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Fearing the no-garlic campaign might hurt producers, farmers’ associations have weighed in. One leading farming group, Coldiretti, put out a statement lamenting the “controversy over the use of garlic” and maintaining it contributes to Italians’ longevity.

Italians consumed 108 million pounds of garlic in 2006, up 4.3 percent from the previous year, according to Coldiretti. Italian production, however, was down from 65 million pounds in 2005 to 62 million pounds in 2006, while imports were up from countries like Turkey, China and Egypt.

Mr. La Mantia’s customers love his garlic-free dishes — his trattoria has been a success story in Rome since it opened four years ago. “You can cook perfectly well without it,” he said. “I use a lot of different ingredients — mint, basil, capers, orange, lemons — to make up for it.”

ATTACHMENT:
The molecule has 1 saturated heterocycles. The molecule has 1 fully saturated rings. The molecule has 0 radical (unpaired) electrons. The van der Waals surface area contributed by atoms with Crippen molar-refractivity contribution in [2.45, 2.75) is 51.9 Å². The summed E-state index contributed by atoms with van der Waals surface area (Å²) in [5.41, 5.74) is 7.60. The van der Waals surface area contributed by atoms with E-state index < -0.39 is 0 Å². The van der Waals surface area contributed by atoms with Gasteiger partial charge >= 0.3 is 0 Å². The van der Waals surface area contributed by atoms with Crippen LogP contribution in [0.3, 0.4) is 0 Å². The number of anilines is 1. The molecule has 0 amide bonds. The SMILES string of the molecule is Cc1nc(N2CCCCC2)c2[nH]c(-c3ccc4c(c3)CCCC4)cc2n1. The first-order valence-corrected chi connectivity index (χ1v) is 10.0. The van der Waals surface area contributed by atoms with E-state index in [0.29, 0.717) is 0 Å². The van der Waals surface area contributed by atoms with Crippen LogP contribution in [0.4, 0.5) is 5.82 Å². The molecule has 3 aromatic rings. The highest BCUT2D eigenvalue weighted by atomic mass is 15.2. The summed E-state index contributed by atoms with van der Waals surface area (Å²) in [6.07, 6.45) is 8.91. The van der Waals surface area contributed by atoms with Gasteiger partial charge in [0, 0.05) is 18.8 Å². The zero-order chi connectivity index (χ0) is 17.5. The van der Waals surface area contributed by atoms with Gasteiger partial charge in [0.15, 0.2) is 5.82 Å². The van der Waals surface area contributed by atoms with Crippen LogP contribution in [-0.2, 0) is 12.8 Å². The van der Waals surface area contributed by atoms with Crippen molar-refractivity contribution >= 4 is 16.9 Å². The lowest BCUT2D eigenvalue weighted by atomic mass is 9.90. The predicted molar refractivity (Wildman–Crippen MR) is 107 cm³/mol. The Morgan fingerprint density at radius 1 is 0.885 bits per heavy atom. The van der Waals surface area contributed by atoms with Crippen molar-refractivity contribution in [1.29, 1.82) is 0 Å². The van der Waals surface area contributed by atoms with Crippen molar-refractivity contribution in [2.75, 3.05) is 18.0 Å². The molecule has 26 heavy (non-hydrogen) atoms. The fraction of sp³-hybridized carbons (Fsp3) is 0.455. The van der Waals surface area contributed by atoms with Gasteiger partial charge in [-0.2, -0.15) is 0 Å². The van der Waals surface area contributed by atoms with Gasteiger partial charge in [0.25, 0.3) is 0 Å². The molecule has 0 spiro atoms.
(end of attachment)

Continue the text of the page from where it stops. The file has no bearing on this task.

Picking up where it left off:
Moments after scooping his pasta from the pan and sprinkling it with thin almond slices, he says: “And that is how we do it.”

Garlic-free pasta

This recipe is from Mr. La Mantia, the anti-garlic chef of Rome’s Trattoria restaurant.

8 ounces linguine

10 oil-packed sun-dried tomatoes

1 cup toasted almonds

Handful of fresh mint

2 to 3 tablespoons extra-virgin olive oil

Fresh or dry oregano, to taste

Juice of 1 lemon

Caciocavallo cheese (a savory Italian cheese), for grating (Parmesan could be substituted)

Salt and freshly ground black pepper, to taste

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